This year, 20 years on from the year 2000, I’m going to celebrate the first year of cinema in the 21st century by looking back at some of the films across the year at the turn of the millennium which took No #1 at the box office for their opening weekends.
This week, released on the weekend of February 25th, Curtis Hanson’s Wonder Boys…
Nobody went to see Wonder Boys. Granted, it was the top earning box office movie of its opening weekend but the competition was slim, truly only up against John Frankenheimer’s Reindeer Games, a picture which itself should probably have fared better given the talent involved – Ben Affleck, a rising Charlize Theron. Wonder Boys did so poorly that Paramount re-released the film later in the year. The results were much the same.
Part of the reason analysts suggested Wonder Boys bombed was because Paramount simply had no idea how to market Curtis Hanson’s film. Kenneth Turan of the Los Angeles Times suggested the poster made Michael Douglas look like Elmer Fudd; others suggested Bonnie & Clyde’s portly Michael J. Pollard and Hanson himself plumbed for Robin Williams, still a major box office draw at this period. Douglas, however, was not known to audiences as the middle-aged, middle-class literature professor Grady Tripp, filled out with a little middle-aged spread and a semi-nihilistic sense of creative block. Dashing heroes as in Romancing the Stone, corporate snakes a la Gordon Gekko in Wall Street or sexually compromised detectives in the neo-noir stylistics of Basic Instinct, sure, but this saw Douglas wandering into waters plumbed to great acclaim by the now-disgraced Kevin Spacey in the Oscar-winning American Beauty a year earlier.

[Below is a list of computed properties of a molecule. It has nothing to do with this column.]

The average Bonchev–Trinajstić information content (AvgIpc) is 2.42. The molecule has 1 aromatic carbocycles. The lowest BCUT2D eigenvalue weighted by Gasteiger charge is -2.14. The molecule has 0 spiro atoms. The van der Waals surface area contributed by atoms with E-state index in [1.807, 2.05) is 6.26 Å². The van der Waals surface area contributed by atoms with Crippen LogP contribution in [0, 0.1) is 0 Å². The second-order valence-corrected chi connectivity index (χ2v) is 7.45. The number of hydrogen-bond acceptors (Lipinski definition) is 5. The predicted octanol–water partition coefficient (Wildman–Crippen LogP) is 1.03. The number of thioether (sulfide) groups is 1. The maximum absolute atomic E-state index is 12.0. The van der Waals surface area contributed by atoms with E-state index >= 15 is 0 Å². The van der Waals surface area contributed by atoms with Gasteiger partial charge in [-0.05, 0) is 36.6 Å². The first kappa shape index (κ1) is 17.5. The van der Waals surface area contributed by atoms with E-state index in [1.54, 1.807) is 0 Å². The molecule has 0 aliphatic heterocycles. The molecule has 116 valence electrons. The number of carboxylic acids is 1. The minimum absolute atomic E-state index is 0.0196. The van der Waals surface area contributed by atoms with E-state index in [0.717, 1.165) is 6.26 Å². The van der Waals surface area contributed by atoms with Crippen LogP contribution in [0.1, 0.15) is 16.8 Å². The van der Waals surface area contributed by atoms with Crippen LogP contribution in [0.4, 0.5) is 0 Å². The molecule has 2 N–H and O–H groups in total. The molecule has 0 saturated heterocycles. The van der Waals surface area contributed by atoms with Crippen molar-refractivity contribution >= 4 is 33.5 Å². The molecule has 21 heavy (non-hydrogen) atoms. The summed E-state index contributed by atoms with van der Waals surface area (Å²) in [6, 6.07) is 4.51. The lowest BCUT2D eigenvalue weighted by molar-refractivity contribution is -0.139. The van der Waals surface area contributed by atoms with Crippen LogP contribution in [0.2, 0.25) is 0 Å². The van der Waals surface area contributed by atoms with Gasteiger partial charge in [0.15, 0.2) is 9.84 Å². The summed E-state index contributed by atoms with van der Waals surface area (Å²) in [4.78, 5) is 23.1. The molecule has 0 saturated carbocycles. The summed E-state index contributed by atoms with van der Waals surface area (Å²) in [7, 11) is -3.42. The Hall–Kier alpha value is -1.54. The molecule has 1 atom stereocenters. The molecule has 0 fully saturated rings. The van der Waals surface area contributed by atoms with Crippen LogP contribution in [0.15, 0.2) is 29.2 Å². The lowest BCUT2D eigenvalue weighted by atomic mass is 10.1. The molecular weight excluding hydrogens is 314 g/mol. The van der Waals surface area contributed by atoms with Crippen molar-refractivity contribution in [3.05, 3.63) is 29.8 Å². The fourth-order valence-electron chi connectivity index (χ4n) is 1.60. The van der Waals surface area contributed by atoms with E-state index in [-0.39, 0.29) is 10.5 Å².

A cynic might suggest Wonder Boys is cashing in on the existential malaise of the privileged white male at a point of powerful social and cultural change, a new millennium that, as Fight Club too in 1999 suggested, offered no easy choices for the rage and sadness built into the masculine American psyche. And, arguably, Wonder Boys no doubt benefited from the success of these aforementioned pictures and helped get Hanson’s film the green light, but Wonder Boys comes from prestigious source material; the second novel of Pulizter Prize-winning author Michael Chabon, front-lined by a household name, crewed out with strong young and old character actors, and propped up by a director fresh off L.A. Confidential, one of the best films of the previous decade.
So why did Wonder Boys not capture a great deal of cinematic wonder?Continue reading “WONDER BOYS: Classy but listless existential privilege (2000 in Film #8)”